Voucher offer, green subsidy to take pinch out of fuel hike

Voucher offer, green subsidy to take pinch out of fuel hike
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First Published: Thu, Jun 26 2008. 01 29 AM IST

Reva Electric Car deputy chairman and chief technology officer Chetan Kumaar Maini hopes to induce people who are buying a second or even a third car to choose an electric vehicle (Photo by: Manoj Ver
Reva Electric Car deputy chairman and chief technology officer Chetan Kumaar Maini hopes to induce people who are buying a second or even a third car to choose an electric vehicle (Photo by: Manoj Ver
Updated: Fri, Jun 27 2008. 06 45 PM IST
The oil shock is finally starting to set in.
Car makers in India have started handing out fuel vouchers to boost demand while state governments are considering subsidies to vehicles that are fuel-efficient and pollute less.
Hyundai Motor India Ltd, the second largest maker of cars in India, which also makes the Santro and i10 models, is offering customers a fuel voucher of Rs2,700 on these small car models, to make up for a recent Rs5 per litre hike in petrol prices.
“The (petrol price) hike translates into just Rs2,700 additional fuel bills for a period of six months, given the fuel efficiency of a Santro or an i10,” said Arvind Saxena, senior vice-president of the company in a statement. The company has based its calculation on a customer using the car for an average of 50km daily.
Reva Electric Car deputy chairman and chief technology officer Chetan Kumaar Maini hopes to induce people who are buying a second or even a third car to choose an electric vehicle (Photo by: Manoj Verma / Hindustan Times)
The Delhi government, on the other hand, is considering extending a subsidy to hybrid electric vehicle owners, just about a month after it offered such incentives to battery-operated vehicles in the city. The fund for this subsidy comes from a 25 paise per litre tax on diesel, which is perceived to be more polluting, called the Air Ambiance Fund.
“Let hybrid car manufacturers come to us. We will consider it positively,” said Delhi chief minister Sheila Dikshit at the formal launch of the Reva electric car in the city. Delhi is the country’s largest auto market, accounting for almost a fifth of sales.
Delhi already offers a 29.5% rebate to buyers of electric vehicles, including cars and two-wheelers. It consists of 12.5% value added tax refund, 2% road tax refund plus a 15% subsidy to the consumer. Delhi government officials say that they have collected Rs10 crore from the air ambiance tax in the three months since they started this fund.
Reva, which has sold around 2,500 cars in the past seven years, is ramping up its capacity five times to 30,000 units a year in anticipation of increased demand because of this subsidy and the rise in fuel prices. The company claims that the vehicle will cost only 40 paise per km in terms of fuel compared with Rs4 per km for petrol-powered cars. After the the tax rebate, the car costs Rs2.99 lakh in Delhi, compared with Rs3.5 lakh in Bangalore, which offers a 4% tax rebate. These are the only two cities where the car is now officially available.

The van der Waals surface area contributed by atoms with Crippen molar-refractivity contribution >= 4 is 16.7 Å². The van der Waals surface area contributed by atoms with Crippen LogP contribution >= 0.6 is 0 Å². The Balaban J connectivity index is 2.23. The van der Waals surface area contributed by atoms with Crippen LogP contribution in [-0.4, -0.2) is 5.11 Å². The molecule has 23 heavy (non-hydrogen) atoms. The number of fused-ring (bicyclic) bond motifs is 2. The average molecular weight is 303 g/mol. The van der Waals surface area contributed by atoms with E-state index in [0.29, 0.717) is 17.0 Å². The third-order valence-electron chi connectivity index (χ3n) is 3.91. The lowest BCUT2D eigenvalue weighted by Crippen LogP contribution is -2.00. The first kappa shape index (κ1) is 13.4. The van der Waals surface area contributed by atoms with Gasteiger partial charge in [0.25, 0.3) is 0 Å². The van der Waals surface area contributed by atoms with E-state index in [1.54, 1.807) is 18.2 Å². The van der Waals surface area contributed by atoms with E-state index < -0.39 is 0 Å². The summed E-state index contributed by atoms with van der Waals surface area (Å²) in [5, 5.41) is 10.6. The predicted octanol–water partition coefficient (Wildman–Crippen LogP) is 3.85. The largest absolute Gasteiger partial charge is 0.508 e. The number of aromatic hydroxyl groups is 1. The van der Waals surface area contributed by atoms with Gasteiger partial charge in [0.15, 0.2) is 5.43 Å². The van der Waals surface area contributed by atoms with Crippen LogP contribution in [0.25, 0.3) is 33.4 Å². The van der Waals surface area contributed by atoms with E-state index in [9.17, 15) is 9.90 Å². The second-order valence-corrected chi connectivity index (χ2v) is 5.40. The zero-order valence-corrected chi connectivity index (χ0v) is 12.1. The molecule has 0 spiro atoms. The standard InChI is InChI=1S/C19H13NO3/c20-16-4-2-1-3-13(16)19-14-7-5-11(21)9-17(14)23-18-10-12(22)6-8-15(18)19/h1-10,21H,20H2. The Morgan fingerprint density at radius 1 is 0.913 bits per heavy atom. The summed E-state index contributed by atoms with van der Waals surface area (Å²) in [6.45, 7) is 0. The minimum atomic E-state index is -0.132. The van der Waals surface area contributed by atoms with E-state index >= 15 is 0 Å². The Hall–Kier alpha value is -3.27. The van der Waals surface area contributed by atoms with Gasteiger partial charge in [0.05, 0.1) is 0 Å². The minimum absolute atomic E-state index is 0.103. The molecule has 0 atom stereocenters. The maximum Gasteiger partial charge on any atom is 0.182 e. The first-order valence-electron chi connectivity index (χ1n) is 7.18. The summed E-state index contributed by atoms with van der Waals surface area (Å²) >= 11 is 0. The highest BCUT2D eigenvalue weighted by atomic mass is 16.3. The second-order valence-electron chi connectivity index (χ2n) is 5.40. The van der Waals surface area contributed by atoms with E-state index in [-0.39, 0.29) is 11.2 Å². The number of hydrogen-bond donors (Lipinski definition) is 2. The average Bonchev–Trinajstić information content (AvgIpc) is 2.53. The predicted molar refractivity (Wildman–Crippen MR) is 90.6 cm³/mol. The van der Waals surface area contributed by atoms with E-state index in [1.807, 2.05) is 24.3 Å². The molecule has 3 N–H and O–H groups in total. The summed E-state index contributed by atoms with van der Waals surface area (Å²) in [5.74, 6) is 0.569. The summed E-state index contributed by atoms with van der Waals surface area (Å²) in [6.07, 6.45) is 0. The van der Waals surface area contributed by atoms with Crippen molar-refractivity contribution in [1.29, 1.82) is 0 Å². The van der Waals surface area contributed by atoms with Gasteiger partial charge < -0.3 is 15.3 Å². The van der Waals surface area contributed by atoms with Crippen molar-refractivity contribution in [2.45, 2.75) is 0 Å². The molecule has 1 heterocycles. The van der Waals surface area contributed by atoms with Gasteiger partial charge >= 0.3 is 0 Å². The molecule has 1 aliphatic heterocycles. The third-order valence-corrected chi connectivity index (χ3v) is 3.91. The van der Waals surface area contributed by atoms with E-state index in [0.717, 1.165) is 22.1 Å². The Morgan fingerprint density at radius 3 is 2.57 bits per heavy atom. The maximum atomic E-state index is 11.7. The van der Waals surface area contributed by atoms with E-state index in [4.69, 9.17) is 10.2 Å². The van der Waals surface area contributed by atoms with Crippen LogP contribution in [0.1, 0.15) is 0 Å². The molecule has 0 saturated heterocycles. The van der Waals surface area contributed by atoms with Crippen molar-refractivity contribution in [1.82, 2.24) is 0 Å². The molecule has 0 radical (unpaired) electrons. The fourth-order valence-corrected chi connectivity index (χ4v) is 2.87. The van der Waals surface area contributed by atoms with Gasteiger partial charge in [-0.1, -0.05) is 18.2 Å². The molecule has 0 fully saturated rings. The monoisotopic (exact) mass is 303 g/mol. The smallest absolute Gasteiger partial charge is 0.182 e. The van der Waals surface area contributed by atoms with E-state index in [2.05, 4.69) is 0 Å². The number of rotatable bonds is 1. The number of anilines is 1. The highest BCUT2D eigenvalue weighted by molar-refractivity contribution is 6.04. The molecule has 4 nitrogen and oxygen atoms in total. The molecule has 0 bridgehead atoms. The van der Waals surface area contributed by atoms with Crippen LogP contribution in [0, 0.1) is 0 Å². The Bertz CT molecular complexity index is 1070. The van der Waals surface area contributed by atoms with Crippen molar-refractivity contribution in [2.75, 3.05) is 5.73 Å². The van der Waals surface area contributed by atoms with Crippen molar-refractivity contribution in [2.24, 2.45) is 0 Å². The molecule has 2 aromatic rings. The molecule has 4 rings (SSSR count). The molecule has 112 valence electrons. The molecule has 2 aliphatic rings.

“From a customer’s point of view, the use for this vehicle is very limited” due to the distance it can travel, said Manish Mathur, who consults on automobiles for AT Kearney & Co. “Thus, the volumes will also be limited.”
Reva, the first electric vehicle in the passenger car category, is a two-seater for adults. As a result, it competes in carrying capacity with the electric two-wheeler segment in which firms such as Hero Electric in India and Ultra Motors Co. of the UK have electricity-powered products. The bikes cost a maximum of Rs40,000.
According to research firm AC Nielsen, this segment will sell 250,000 units a year at the end of fiscal 2009, or about 3% of the Indian two-wheeler market.
Reva Electric Car Co.’s deputy chairman and chief technology officer Chetan Kumaar Maini, while declining to give a sales guidance, said he hoped to induce people who are buying a second or even a third car to choose an electric vehicle.
While sceptics abound about the future of mass market electric vehicles, Nissan Motor Co.’s chief executive Carlos Ghosn, for one, is a recent convert to this technology. He says Nissan is planning to sell a mass market electric vehicle by 2010 and that “as many as 10 million of the 69 million vehicles produced each year worldwide could ultimately be electric-powered”, according to a May interview in The New York Times.
Currently, the only hybrid car sold in India is Honda Motor Co.’s Civic hybrid, which was introduced last week, while the country’s largest utility vehicle maker, Mahindra and Mahindra Ltd, is planning to introduce a hybrid version of its Scorpio before 2010.
Fuel subsidies are pretty common in developed markets, where companies incentivize customers to buy fuel at cheaper prices while they work on hybrid engines that will use less fuel. In the UK, for example, Fiat SpA recently offers about £1,000 (Rs84,300) worth of fuel to customers who buy the Grande Punto small car. Chrysler Llc., on its part, offered to pay the difference between the actual fuel price and a cap of $2.99 (Rs127.97 today) a gallon for many models for a certain period of time to boost demand.
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First Published: Thu, Jun 26 2008. 01 29 AM IST